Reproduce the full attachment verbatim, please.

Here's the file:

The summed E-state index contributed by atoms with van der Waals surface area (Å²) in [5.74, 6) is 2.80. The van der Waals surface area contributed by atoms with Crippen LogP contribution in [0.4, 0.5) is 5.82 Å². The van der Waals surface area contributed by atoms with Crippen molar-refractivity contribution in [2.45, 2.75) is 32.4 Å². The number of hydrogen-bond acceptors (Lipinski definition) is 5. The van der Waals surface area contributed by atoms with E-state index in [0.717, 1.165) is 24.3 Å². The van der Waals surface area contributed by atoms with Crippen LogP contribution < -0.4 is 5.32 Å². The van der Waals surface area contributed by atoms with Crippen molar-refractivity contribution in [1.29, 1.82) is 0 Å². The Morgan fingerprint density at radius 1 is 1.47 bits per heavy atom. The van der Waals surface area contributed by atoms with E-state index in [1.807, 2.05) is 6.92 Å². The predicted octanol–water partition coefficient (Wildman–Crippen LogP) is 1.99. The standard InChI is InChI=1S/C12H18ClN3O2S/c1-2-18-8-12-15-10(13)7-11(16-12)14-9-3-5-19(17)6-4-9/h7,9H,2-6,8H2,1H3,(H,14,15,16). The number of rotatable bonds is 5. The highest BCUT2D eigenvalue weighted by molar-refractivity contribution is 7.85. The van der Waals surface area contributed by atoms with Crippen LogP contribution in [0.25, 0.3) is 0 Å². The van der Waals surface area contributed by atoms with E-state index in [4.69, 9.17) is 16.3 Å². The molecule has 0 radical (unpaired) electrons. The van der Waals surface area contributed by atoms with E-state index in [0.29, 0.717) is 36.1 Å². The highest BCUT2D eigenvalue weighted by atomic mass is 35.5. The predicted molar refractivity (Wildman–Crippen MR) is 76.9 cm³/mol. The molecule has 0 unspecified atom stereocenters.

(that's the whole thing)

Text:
The summed E-state index contributed by atoms with van der Waals surface area (Å²) in [5.74, 6) is 2.80. The van der Waals surface area contributed by atoms with Crippen LogP contribution in [0.4, 0.5) is 5.82 Å². The van der Waals surface area contributed by atoms with Crippen molar-refractivity contribution in [2.45, 2.75) is 32.4 Å². The number of hydrogen-bond acceptors (Lipinski definition) is 5. The van der Waals surface area contributed by atoms with E-state index in [0.717, 1.165) is 24.3 Å². The van der Waals surface area contributed by atoms with Crippen LogP contribution < -0.4 is 5.32 Å². The van der Waals surface area contributed by atoms with Crippen molar-refractivity contribution in [1.29, 1.82) is 0 Å². The Morgan fingerprint density at radius 1 is 1.47 bits per heavy atom. The van der Waals surface area contributed by atoms with E-state index in [1.807, 2.05) is 6.92 Å². The predicted octanol–water partition coefficient (Wildman–Crippen LogP) is 1.99. The standard InChI is InChI=1S/C12H18ClN3O2S/c1-2-18-8-12-15-10(13)7-11(16-12)14-9-3-5-19(17)6-4-9/h7,9H,2-6,8H2,1H3,(H,14,15,16). The number of rotatable bonds is 5. The highest BCUT2D eigenvalue weighted by molar-refractivity contribution is 7.85. The van der Waals surface area contributed by atoms with Crippen LogP contribution in [0.25, 0.3) is 0 Å². The van der Waals surface area contributed by atoms with E-state index in [4.69, 9.17) is 16.3 Å². The molecule has 0 radical (unpaired) electrons. The van der Waals surface area contributed by atoms with E-state index in [0.29, 0.717) is 36.1 Å². The highest BCUT2D eigenvalue weighted by atomic mass is 35.5. The predicted molar refractivity (Wildman–Crippen MR) is 76.9 cm³/mol. The molecule has 0 unspecified atom stereocenters.